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New research: Massive rise in warehouse robots predicted

A recent report from ABI Research estimates that shipments of global commercial and collaborative robots in e-commerce fulfilment will reach 443,000 units in 2026, 20 times more than current shipments in 2018.

This includes squat mobile platforms in goods-to-person systems, autonomous mobile robots with manipulators, last mile delivery robots, and collaborative robots.

Two major types of customers in e-commerce fulfilment are the major-e-retailers and third-party logistics service providers who engage in the contract logistics business. Currently, warehousing, order processing, and last mile delivery are all extremely labour intensive.

As both sectors are facing similar challenges in terms of a tightening in the labour market, the need to provide service differentiation and fight increasing operational costs, companies look toward commercial and collaborative robots to augment the efficiency of their warehouse employees.

“The growth of global commercial and collaborative robots also coincides with the robust development of e-commerce in China,” said Lian Jye Su, Principal Analyst at ABI Research.

“Chinese e-commercial fulfillment robot suppliers, such as Geek+ and Flashhold, are being deployed by major e-retailers, such as Alibaba,, and Suning.”

Albeit growing at a slower rate in 2017, Chinese e-retailers have been enjoying double-digit year-on-year growth since 2014. Alibaba has also entered into Southeast Asia markets, bringing Flashhold solutions to overseas warehouses.

At the same time, other companies have taken advantage of the advancement in machine vision and localization and navigation technologies to develop autonomous mobile robots that can share the same workplace with human workers.

Robots from Seegrid, Locus Robotics and 6 River Systems are designed to carry and shift heavy payloads within the warehouse, while robots from other suppliers, like Fetch Robotics, IAM Robotics, inVia Robotics, and Magazino, feature built-in effector and gripper systems which enable them to perform goods picking and retrieval.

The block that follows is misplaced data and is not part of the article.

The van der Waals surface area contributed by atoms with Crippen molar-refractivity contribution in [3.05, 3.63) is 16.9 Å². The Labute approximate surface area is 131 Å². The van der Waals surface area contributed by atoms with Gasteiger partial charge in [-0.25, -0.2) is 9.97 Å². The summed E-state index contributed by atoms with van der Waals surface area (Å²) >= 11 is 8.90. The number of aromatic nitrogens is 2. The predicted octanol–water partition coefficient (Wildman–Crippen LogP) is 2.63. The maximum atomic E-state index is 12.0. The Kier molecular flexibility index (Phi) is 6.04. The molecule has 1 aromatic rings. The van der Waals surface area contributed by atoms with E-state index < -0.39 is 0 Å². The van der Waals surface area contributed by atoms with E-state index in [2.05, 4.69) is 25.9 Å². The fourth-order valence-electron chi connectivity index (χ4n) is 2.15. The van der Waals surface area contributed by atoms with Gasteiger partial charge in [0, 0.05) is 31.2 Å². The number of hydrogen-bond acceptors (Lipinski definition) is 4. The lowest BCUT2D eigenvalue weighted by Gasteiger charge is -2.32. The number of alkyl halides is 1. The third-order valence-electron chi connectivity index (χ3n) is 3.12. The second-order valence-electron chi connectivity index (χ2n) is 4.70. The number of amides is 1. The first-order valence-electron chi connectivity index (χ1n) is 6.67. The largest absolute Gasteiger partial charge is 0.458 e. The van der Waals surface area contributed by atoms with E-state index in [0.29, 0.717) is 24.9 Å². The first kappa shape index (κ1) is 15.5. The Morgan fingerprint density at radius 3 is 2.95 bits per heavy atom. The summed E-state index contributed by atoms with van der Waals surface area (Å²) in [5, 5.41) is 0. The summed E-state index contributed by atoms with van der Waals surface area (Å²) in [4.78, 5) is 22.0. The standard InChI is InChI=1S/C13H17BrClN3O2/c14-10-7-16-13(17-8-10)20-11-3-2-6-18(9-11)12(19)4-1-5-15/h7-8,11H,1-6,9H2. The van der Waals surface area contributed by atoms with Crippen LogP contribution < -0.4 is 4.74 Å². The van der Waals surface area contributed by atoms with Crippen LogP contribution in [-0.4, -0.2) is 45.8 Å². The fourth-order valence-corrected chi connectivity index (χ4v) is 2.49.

ABI Research estimates that more robots will start to feature grippers in the warehouses to allow them to assist in parcel picking.

“There is no doubt about the severe limitations of these technologies. Existing gripper systems are not designed to pick objects heavier than 10 kilograms. Image recognition technology is still in the nascent state, requiring heavy investment in cloud infrastructure and software capabilities,” continued Su.

It won’t be too long before an autonomous mobile robot does more than just towing, lifting and picking objects.

“Actuator and joint systems have become more robust, and 3D camera technology is becoming more accessible thanks to the iPhone X. The maturity of deep learning hardware and algorithm-at-the-edge will soon allow robots to perform both training and inference within the warehouse environment, allowing robots receive training like a human worker.”

These findings are from ABI Research’s Commercial and Collaborative Robots for Retail E-Commerce Fulfillment report. This report is part of the company’s Robotics, Automation & Intelligent Systems research service, which includes research, data, and Executive Foresights.

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